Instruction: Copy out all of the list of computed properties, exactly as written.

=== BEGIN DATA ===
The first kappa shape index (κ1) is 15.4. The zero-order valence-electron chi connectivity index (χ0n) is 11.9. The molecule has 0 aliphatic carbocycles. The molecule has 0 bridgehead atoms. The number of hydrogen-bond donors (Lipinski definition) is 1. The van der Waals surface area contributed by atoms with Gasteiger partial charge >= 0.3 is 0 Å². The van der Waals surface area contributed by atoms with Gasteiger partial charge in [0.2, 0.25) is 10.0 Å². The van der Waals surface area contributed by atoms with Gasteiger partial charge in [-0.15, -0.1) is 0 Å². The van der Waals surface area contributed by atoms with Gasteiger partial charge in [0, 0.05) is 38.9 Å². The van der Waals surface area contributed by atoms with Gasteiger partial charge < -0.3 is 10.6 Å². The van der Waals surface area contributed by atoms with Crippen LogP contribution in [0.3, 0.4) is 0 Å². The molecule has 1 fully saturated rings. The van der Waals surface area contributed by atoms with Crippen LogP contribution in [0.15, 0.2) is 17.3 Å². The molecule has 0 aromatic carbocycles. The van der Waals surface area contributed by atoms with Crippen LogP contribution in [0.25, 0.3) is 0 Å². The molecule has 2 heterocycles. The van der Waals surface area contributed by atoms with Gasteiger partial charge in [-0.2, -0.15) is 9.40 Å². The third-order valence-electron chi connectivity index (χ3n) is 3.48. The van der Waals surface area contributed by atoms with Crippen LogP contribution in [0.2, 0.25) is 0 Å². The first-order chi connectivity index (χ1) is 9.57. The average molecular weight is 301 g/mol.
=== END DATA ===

The first kappa shape index (κ1) is 15.4. The zero-order valence-electron chi connectivity index (χ0n) is 11.9. The molecule has 0 aliphatic carbocycles. The molecule has 0 bridgehead atoms. The number of hydrogen-bond donors (Lipinski definition) is 1. The van der Waals surface area contributed by atoms with Gasteiger partial charge >= 0.3 is 0 Å². The van der Waals surface area contributed by atoms with Gasteiger partial charge in [0.2, 0.25) is 10.0 Å². The van der Waals surface area contributed by atoms with Gasteiger partial charge in [-0.15, -0.1) is 0 Å². The van der Waals surface area contributed by atoms with Gasteiger partial charge in [0, 0.05) is 38.9 Å². The van der Waals surface area contributed by atoms with Gasteiger partial charge < -0.3 is 10.6 Å². The van der Waals surface area contributed by atoms with Crippen LogP contribution in [0.3, 0.4) is 0 Å². The molecule has 1 fully saturated rings. The van der Waals surface area contributed by atoms with Crippen LogP contribution in [0.15, 0.2) is 17.3 Å². The molecule has 0 aromatic carbocycles. The van der Waals surface area contributed by atoms with Crippen LogP contribution in [0.25, 0.3) is 0 Å². The molecule has 2 heterocycles. The van der Waals surface area contributed by atoms with Gasteiger partial charge in [-0.2, -0.15) is 9.40 Å². The third-order valence-electron chi connectivity index (χ3n) is 3.48. The van der Waals surface area contributed by atoms with Crippen LogP contribution in [0.2, 0.25) is 0 Å². The first-order chi connectivity index (χ1) is 9.57. The average molecular weight is 301 g/mol.